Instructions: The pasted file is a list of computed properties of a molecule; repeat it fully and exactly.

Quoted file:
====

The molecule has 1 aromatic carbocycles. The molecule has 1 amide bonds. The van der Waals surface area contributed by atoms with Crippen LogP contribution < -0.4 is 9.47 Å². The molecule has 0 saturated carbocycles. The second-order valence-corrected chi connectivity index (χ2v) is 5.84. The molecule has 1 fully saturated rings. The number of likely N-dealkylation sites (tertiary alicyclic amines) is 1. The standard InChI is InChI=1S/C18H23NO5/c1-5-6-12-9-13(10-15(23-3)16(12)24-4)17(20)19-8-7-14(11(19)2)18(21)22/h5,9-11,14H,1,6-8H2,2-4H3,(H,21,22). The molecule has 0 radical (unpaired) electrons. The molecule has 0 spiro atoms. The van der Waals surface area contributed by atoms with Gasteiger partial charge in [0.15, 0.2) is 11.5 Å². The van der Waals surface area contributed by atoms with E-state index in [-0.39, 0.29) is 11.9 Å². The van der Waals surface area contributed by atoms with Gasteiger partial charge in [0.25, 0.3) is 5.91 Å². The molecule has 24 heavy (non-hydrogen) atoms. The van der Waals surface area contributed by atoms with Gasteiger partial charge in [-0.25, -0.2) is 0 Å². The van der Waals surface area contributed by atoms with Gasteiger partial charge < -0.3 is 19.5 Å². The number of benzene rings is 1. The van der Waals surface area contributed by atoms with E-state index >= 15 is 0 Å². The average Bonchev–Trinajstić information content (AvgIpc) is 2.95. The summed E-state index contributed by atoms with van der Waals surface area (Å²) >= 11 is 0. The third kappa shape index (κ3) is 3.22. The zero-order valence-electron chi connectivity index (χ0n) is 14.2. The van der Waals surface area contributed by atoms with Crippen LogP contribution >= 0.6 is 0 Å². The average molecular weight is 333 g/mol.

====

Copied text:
The molecule has 1 aromatic carbocycles. The molecule has 1 amide bonds. The van der Waals surface area contributed by atoms with Crippen LogP contribution < -0.4 is 9.47 Å². The molecule has 0 saturated carbocycles. The second-order valence-corrected chi connectivity index (χ2v) is 5.84. The molecule has 1 fully saturated rings. The number of likely N-dealkylation sites (tertiary alicyclic amines) is 1. The standard InChI is InChI=1S/C18H23NO5/c1-5-6-12-9-13(10-15(23-3)16(12)24-4)17(20)19-8-7-14(11(19)2)18(21)22/h5,9-11,14H,1,6-8H2,2-4H3,(H,21,22). The molecule has 0 radical (unpaired) electrons. The molecule has 0 spiro atoms. The van der Waals surface area contributed by atoms with Gasteiger partial charge in [0.15, 0.2) is 11.5 Å². The van der Waals surface area contributed by atoms with E-state index in [-0.39, 0.29) is 11.9 Å². The van der Waals surface area contributed by atoms with Gasteiger partial charge in [0.25, 0.3) is 5.91 Å². The molecule has 24 heavy (non-hydrogen) atoms. The van der Waals surface area contributed by atoms with Gasteiger partial charge in [-0.25, -0.2) is 0 Å². The van der Waals surface area contributed by atoms with Gasteiger partial charge < -0.3 is 19.5 Å². The number of benzene rings is 1. The van der Waals surface area contributed by atoms with E-state index >= 15 is 0 Å². The average Bonchev–Trinajstić information content (AvgIpc) is 2.95. The summed E-state index contributed by atoms with van der Waals surface area (Å²) >= 11 is 0. The third kappa shape index (κ3) is 3.22. The zero-order valence-electron chi connectivity index (χ0n) is 14.2. The van der Waals surface area contributed by atoms with Crippen LogP contribution >= 0.6 is 0 Å². The average molecular weight is 333 g/mol.